JIM BROWN: Do we need more pride?


One of the biggest tests facing Louisiana’s recently elected Gov. John Bel Edwards is the challenge of re-instilling pride in the attitudes of many Louisianans. Government can only do so much. But a governor can be a catalyst in raising the public’s expectations.
The whole focus of public accountability and local pride came to mind recently on a visit to Charlotte, North Carolina. Now I do admit a bit of favorable prejudice toward the Tar Heel State, having graduated from Chapel Hill back in the '.60s. And 60 years ago, many observers linked North Carolina and Louisiana as the two southern states with the greatest potential for economic growth and a higher quality of life in the South.
Both states had a strong agricultural base, with tobacco being king in Carolina and both cotton and sugar cane offering farmers a good living in Louisiana. It was textiles in Carolina and oil Louisiana. The two great university presses in the South were located at Chapel Hill and Baton Rouge with major American literary figures concentrated around the two great state universities.
But an economic downturn hit both states in the late 1970s. North Carolina quickly diversified and centered its future economic development on an innovative research triangle that attracted startup businesses all over the state. High oil prices enticed Louisiana to keep the status quo.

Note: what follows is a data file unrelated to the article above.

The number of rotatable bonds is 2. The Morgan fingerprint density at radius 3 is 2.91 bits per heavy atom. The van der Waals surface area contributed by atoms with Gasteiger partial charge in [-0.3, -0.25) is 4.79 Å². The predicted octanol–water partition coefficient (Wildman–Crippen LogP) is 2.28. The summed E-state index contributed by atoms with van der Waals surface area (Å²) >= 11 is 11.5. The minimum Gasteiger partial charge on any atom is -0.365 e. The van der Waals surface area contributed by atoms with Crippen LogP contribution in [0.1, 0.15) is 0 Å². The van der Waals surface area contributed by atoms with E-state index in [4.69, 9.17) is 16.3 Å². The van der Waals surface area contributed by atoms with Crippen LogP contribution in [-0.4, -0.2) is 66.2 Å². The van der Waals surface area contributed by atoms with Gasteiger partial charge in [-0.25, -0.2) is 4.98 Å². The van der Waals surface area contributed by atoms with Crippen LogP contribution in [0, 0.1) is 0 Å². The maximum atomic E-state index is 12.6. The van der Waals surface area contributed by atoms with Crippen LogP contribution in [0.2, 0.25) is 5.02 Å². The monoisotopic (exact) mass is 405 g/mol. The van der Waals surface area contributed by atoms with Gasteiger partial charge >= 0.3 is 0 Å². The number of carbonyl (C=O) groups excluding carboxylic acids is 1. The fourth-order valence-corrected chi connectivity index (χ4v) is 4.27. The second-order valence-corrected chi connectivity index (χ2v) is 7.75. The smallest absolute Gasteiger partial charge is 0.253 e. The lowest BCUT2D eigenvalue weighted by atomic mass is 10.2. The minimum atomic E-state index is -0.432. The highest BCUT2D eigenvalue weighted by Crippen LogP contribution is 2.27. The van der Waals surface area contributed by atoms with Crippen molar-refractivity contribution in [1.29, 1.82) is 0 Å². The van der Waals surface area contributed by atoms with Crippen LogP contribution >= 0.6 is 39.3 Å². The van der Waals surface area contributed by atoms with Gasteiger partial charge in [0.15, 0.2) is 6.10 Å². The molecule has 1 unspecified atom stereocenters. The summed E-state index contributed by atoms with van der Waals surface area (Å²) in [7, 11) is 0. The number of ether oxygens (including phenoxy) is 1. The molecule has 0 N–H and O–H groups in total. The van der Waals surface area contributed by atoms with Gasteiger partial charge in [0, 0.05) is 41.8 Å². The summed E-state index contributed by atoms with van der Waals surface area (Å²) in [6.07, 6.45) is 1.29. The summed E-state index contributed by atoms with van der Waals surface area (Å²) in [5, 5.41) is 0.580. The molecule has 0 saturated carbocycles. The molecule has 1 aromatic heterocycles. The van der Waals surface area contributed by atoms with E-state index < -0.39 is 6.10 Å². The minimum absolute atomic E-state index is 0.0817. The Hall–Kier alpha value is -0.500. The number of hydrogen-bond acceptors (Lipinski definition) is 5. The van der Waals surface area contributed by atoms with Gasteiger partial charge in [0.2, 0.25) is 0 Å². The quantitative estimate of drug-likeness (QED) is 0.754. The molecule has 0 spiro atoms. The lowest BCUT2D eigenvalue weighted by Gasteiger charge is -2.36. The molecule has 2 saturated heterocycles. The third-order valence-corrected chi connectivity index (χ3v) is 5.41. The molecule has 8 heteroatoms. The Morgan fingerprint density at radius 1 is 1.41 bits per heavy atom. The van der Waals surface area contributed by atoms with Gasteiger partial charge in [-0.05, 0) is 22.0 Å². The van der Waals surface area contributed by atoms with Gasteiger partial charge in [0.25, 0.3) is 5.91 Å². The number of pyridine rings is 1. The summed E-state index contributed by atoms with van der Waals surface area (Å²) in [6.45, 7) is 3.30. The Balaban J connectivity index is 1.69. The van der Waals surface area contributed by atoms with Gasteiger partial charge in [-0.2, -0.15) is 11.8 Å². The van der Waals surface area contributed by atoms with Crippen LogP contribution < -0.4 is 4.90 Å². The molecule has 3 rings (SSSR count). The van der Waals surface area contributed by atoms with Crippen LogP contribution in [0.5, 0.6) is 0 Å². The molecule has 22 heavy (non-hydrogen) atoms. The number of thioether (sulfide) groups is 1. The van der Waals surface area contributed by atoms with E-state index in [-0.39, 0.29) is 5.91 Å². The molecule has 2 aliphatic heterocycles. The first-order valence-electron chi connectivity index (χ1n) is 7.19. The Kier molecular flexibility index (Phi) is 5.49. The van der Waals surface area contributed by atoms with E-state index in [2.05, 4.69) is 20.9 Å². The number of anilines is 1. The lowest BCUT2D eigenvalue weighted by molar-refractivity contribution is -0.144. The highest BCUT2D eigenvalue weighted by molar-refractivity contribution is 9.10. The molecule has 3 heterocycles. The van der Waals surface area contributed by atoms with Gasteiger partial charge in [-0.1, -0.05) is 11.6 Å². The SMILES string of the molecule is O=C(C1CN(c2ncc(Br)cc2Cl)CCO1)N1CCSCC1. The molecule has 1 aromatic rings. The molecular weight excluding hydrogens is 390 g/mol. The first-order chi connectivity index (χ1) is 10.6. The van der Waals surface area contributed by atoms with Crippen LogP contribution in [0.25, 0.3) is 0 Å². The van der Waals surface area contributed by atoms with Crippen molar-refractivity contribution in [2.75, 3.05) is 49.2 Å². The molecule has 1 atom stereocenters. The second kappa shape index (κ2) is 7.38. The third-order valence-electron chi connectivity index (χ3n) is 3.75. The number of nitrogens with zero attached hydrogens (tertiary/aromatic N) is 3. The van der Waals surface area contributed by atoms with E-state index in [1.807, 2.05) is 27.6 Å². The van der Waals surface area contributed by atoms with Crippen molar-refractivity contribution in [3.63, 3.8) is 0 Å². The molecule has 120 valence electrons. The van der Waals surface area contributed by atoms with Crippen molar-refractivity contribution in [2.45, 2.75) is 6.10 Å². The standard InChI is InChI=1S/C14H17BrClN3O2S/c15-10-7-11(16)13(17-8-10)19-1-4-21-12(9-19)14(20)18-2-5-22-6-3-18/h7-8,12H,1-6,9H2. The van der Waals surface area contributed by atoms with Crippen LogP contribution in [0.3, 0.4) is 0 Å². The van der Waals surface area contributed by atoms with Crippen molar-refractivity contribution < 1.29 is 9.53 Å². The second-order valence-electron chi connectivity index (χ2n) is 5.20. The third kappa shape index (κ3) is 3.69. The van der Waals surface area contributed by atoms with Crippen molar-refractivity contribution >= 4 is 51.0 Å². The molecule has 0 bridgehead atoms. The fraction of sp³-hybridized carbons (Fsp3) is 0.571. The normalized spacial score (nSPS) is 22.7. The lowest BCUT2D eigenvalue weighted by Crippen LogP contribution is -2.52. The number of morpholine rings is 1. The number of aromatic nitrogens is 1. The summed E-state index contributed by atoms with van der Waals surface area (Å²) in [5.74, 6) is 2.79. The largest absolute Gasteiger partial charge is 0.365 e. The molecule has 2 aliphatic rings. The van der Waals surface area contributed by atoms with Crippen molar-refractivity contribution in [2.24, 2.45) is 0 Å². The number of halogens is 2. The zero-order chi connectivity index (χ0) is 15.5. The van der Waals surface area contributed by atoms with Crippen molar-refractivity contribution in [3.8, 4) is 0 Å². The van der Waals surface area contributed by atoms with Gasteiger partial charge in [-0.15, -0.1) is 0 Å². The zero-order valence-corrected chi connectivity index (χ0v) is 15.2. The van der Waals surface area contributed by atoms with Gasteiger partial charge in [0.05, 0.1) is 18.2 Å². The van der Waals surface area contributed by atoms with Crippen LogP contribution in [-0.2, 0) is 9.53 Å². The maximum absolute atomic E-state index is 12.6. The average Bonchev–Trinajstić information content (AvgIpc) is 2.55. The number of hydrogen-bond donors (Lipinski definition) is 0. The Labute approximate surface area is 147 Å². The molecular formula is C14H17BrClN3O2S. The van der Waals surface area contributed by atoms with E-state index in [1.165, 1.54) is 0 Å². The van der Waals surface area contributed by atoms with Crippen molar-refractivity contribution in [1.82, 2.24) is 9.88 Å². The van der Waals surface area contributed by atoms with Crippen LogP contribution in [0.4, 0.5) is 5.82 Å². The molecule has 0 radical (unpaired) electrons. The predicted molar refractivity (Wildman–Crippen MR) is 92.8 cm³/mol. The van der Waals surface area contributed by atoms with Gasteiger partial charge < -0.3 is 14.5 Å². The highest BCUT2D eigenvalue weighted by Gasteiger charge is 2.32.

Several Louisiana cities have recently sent groups of business leaders and public officials around the country to observe what seems to be working in other cities. They would do well to make a pilgrimage to Charlotte. Here is what they would find.
One of the first things you notice is the cleanliness,.
A few months ago, a former Louisiana state senator was a guest on my syndicated radio show. He told the story of his efforts to bring a Japanese automobile plant to Northeast Louisiana.
The Japanese decided to go elsewhere. When he followed up the visit to find out why Louisiana was turned down, he was given two reasons. First was the lack of a trained workforce. But just as important, was the litter along the highways. He was told: “Your people do not seem to take much pride in keeping their state clean.”
Jim Brown’s syndicated column appears each week in numerous newspapers throughout the nation and on websites worldwide.

“If you love Louisiana, she’ll love you back.”
Al Hirt
Peace and Justice

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